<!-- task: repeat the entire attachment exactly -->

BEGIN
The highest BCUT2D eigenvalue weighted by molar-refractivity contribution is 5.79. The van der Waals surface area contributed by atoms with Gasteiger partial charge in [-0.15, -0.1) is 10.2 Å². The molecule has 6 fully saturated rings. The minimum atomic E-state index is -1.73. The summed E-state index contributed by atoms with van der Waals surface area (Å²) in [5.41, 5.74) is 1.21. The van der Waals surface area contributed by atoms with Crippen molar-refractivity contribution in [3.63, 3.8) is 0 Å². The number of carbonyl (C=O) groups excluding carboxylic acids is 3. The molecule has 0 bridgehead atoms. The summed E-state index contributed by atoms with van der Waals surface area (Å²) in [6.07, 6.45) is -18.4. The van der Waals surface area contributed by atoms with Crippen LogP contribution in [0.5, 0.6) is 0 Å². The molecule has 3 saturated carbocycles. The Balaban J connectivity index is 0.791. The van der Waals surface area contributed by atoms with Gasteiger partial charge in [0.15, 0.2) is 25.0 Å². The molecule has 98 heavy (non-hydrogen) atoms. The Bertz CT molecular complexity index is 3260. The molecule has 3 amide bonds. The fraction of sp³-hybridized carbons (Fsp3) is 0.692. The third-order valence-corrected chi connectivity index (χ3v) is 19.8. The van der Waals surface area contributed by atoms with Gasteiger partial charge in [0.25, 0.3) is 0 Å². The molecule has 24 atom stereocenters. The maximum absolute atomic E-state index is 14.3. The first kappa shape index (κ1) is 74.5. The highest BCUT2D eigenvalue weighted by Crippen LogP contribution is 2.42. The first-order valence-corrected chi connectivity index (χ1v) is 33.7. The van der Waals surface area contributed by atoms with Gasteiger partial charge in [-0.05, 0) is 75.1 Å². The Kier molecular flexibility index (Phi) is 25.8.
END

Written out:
The highest BCUT2D eigenvalue weighted by molar-refractivity contribution is 5.79. The van der Waals surface area contributed by atoms with Gasteiger partial charge in [-0.15, -0.1) is 10.2 Å². The molecule has 6 fully saturated rings. The minimum atomic E-state index is -1.73. The summed E-state index contributed by atoms with van der Waals surface area (Å²) in [5.41, 5.74) is 1.21. The van der Waals surface area contributed by atoms with Crippen molar-refractivity contribution in [3.63, 3.8) is 0 Å². The number of carbonyl (C=O) groups excluding carboxylic acids is 3. The molecule has 0 bridgehead atoms. The summed E-state index contributed by atoms with van der Waals surface area (Å²) in [6.07, 6.45) is -18.4. The van der Waals surface area contributed by atoms with Crippen LogP contribution in [0.5, 0.6) is 0 Å². The molecule has 3 saturated carbocycles. The Balaban J connectivity index is 0.791. The van der Waals surface area contributed by atoms with Gasteiger partial charge in [0.15, 0.2) is 25.0 Å². The molecule has 98 heavy (non-hydrogen) atoms. The Bertz CT molecular complexity index is 3260. The molecule has 3 amide bonds. The fraction of sp³-hybridized carbons (Fsp3) is 0.692. The third-order valence-corrected chi connectivity index (χ3v) is 19.8. The van der Waals surface area contributed by atoms with Gasteiger partial charge in [0.25, 0.3) is 0 Å². The molecule has 24 atom stereocenters. The maximum absolute atomic E-state index is 14.3. The first kappa shape index (κ1) is 74.5. The highest BCUT2D eigenvalue weighted by Crippen LogP contribution is 2.42. The first-order valence-corrected chi connectivity index (χ1v) is 33.7. The van der Waals surface area contributed by atoms with Gasteiger partial charge in [-0.05, 0) is 75.1 Å². The Kier molecular flexibility index (Phi) is 25.8.